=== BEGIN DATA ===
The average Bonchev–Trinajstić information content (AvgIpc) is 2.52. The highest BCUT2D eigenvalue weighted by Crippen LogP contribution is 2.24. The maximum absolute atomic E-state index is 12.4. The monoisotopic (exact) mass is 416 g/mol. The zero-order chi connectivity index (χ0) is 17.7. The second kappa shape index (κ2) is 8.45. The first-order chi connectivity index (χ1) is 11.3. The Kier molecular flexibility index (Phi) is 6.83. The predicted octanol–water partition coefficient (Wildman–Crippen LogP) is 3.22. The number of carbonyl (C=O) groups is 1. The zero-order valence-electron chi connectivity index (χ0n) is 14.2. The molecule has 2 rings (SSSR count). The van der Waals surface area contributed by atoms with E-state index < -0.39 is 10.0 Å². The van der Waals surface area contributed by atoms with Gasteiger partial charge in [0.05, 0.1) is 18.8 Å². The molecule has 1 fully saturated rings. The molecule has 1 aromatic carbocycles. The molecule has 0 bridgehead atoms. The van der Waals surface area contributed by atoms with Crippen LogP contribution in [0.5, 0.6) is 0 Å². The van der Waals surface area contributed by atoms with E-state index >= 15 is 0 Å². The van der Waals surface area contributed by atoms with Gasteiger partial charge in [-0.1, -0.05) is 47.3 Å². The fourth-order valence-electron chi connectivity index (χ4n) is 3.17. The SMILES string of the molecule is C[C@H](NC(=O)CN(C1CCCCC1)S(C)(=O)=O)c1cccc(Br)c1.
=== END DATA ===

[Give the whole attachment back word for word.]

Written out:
The average Bonchev–Trinajstić information content (AvgIpc) is 2.52. The highest BCUT2D eigenvalue weighted by Crippen LogP contribution is 2.24. The maximum absolute atomic E-state index is 12.4. The monoisotopic (exact) mass is 416 g/mol. The zero-order chi connectivity index (χ0) is 17.7. The second kappa shape index (κ2) is 8.45. The first-order chi connectivity index (χ1) is 11.3. The Kier molecular flexibility index (Phi) is 6.83. The predicted octanol–water partition coefficient (Wildman–Crippen LogP) is 3.22. The number of carbonyl (C=O) groups is 1. The zero-order valence-electron chi connectivity index (χ0n) is 14.2. The molecule has 2 rings (SSSR count). The van der Waals surface area contributed by atoms with E-state index < -0.39 is 10.0 Å². The van der Waals surface area contributed by atoms with Gasteiger partial charge in [0.05, 0.1) is 18.8 Å². The molecule has 1 fully saturated rings. The molecule has 1 aromatic carbocycles. The molecule has 0 bridgehead atoms. The van der Waals surface area contributed by atoms with Crippen LogP contribution in [0.5, 0.6) is 0 Å². The van der Waals surface area contributed by atoms with E-state index >= 15 is 0 Å². The van der Waals surface area contributed by atoms with Gasteiger partial charge in [-0.1, -0.05) is 47.3 Å². The fourth-order valence-electron chi connectivity index (χ4n) is 3.17. The SMILES string of the molecule is C[C@H](NC(=O)CN(C1CCCCC1)S(C)(=O)=O)c1cccc(Br)c1.